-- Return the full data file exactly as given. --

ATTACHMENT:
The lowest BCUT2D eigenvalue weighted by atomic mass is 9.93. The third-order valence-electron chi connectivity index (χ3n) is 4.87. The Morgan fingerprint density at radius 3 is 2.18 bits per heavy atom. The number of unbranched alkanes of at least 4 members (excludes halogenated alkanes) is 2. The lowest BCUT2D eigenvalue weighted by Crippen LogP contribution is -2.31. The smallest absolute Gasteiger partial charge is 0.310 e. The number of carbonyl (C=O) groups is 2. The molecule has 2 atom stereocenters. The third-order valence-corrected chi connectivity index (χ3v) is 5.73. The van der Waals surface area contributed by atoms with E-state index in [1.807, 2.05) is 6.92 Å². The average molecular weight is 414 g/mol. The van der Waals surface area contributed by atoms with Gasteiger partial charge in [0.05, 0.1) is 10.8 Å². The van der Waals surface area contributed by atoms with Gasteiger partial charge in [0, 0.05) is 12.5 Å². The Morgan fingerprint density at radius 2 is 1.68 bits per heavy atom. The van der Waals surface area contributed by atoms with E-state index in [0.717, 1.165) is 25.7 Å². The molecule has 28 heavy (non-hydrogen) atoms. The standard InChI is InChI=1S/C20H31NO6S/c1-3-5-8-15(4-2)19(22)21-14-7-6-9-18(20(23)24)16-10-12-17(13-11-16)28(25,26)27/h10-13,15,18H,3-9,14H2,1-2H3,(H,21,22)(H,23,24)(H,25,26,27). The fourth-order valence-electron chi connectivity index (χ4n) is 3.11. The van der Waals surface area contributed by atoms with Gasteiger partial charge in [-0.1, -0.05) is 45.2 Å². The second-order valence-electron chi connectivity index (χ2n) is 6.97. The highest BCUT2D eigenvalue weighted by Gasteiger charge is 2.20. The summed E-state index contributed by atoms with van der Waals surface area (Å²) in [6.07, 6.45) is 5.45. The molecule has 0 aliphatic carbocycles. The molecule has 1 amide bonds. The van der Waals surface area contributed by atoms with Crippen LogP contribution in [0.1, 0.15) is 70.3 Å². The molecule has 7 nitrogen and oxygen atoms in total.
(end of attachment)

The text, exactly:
The lowest BCUT2D eigenvalue weighted by atomic mass is 9.93. The third-order valence-electron chi connectivity index (χ3n) is 4.87. The Morgan fingerprint density at radius 3 is 2.18 bits per heavy atom. The number of unbranched alkanes of at least 4 members (excludes halogenated alkanes) is 2. The lowest BCUT2D eigenvalue weighted by Crippen LogP contribution is -2.31. The smallest absolute Gasteiger partial charge is 0.310 e. The number of carbonyl (C=O) groups is 2. The molecule has 2 atom stereocenters. The third-order valence-corrected chi connectivity index (χ3v) is 5.73. The van der Waals surface area contributed by atoms with E-state index in [1.807, 2.05) is 6.92 Å². The average molecular weight is 414 g/mol. The van der Waals surface area contributed by atoms with Gasteiger partial charge in [0.05, 0.1) is 10.8 Å². The van der Waals surface area contributed by atoms with Gasteiger partial charge in [0, 0.05) is 12.5 Å². The Morgan fingerprint density at radius 2 is 1.68 bits per heavy atom. The van der Waals surface area contributed by atoms with E-state index in [0.717, 1.165) is 25.7 Å². The molecule has 28 heavy (non-hydrogen) atoms. The standard InChI is InChI=1S/C20H31NO6S/c1-3-5-8-15(4-2)19(22)21-14-7-6-9-18(20(23)24)16-10-12-17(13-11-16)28(25,26)27/h10-13,15,18H,3-9,14H2,1-2H3,(H,21,22)(H,23,24)(H,25,26,27). The fourth-order valence-electron chi connectivity index (χ4n) is 3.11. The van der Waals surface area contributed by atoms with Gasteiger partial charge in [-0.1, -0.05) is 45.2 Å². The second-order valence-electron chi connectivity index (χ2n) is 6.97. The highest BCUT2D eigenvalue weighted by Gasteiger charge is 2.20. The summed E-state index contributed by atoms with van der Waals surface area (Å²) in [6.07, 6.45) is 5.45. The molecule has 0 aliphatic carbocycles. The molecule has 1 amide bonds. The van der Waals surface area contributed by atoms with Crippen LogP contribution in [0.1, 0.15) is 70.3 Å². The molecule has 7 nitrogen and oxygen atoms in total.